Zovirax (Acyclovir) vs. Abreva Cream (docosanol): What’s the difference?
- Acyclovir and Abreva Cream (docosanol) are antiviral drugs used to treat cold sores.
- Acyclovir is also used to treat genital herpes, herpes zoster (shingles), varicella zoster (chickenpox), herpes simplex encephalitis, and mucocutaneous herpes simplex virus infection.
- Acyclovir is taken orally and Abrval is applied topically (on the skin).
- Brand names for acyclovir include Zovirax and Sitavig.
- Abreva is available over-the-counter (OTC).
- Side effects of acyclovir that are different from Abreva include nausea, vomiting, diarrhea, headache, agitation, confusion, rash, anemia, muscle pain, hypersensitivity reactions, seizures, and hepatitis.
- Side effects of Abreva that are different from acyclovir include redness or swelling at the application site.
What is acyclovir? What is Abreva?
Acyclovir is a nucleoside analogue, a type of antiviral drug, used to treat forms of the herpes virus including cold sores, genital herpes, varicella zoster (chickenpox), herpes zoster (shingles), herpes simplex encephalitis, and mucocutaneous herpes simplex virus infection. Acyclovir works by interfering with viral replication against herpes viruses, including herpes simplex 1 and 2 (cold sores and genital herpes), varicella-zoster (shingles and chickenpox), and Epstein-Barr virus (mononucleosis). Viruses invade living cells and reproduce themselves, usually at the expense of the host cell. Acyclovir is converted to an active form by the virus itself, and the virus then uses the active form of acyclovir rather than the nucleoside it normally uses to manufacture DNA, an essential component of viral replication. Active acyclovir incorporation into new viral DNA stops the production of the DNA. Virally infected cells absorb more acyclovir than normal cells and convert more of it to the active form, which prolongs its antiviral activity.
Abreva Cream (docosanol) is a topical (for the skin) cold sore medicine that penetrates deep into the skin and starts to work immediately to block the virus and provide a barrier for healthy cells. It is the only nonprescription cold sore medicine approved by the FDA to shorten healing time.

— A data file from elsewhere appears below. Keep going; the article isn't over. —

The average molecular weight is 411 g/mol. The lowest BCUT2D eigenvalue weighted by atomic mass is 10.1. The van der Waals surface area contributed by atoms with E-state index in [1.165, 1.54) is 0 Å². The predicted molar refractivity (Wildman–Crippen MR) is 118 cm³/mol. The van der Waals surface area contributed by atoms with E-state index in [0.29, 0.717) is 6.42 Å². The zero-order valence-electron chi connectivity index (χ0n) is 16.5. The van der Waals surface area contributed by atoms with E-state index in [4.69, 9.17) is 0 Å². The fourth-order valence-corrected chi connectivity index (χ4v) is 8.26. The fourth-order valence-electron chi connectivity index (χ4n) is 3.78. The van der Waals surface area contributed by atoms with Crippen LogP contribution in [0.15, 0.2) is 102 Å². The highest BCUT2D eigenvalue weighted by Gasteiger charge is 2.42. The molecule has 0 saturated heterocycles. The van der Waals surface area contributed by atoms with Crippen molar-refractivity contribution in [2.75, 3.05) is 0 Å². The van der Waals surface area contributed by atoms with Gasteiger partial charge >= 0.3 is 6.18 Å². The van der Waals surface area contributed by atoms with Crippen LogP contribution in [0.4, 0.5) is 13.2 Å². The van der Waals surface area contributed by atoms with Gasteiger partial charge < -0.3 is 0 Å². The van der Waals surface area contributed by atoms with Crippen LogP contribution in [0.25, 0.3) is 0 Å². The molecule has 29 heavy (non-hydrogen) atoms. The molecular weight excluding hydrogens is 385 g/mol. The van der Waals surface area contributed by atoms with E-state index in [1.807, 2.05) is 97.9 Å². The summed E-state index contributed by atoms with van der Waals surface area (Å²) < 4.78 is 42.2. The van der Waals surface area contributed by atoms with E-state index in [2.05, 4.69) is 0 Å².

Condoms are the best protection from sexually transmitted diseases (STDs).
What are the side effects of acyclovir and Abreva?
The most common side effects are
Other reported side effects include:
- anemia, and
- muscle pain,
- hypersensitivity reactions,
- hepatitis, and
- muscle pain.
Side effects of Abreva are uncommon and may include:
- skin itching,
- rash, and
- redness where the medicine is applied
What is the dosage of acyclovir vs. Abreva?
Acyclovir may be taken with or without food.
- Adult oral doses for treating genital herpes are 200 mg every 4 hours (5 times daily) for 7-10 days or 400 mg three times daily for 5-10 days.
- Herpes Zoster (shingles) is treated with 800 mg every 4 hours (5 times daily) for 7 to 10 days.
- The dose for treating chicken pox is 800 mg 4 times daily. The usual adult intravenous dose is 5-10 mg/kg every 8 hours for 7-10 days.
Directions: adults and children 12 years or over:
- wash hands before and after applying cream
- apply to affected area on face or lips at the first sign of cold sore/fever blister (tingle).
- early treatment ensures the best results
- rub in gently but completely
- use 5 times a day until healed
children under 12 years:
- ask a doctor
Are acyclovir and Abreva safe to take while pregnant or breastfeeding?
There are no adequate studies of acyclovir in pregnant women. In a patient registry of women who used acyclovir during the first trimester, the rate of birth defects was similar to the rate of birth defects in the general population.
Acyclovir is excreted in breast milk, and a significant amount may be transferred to the infant.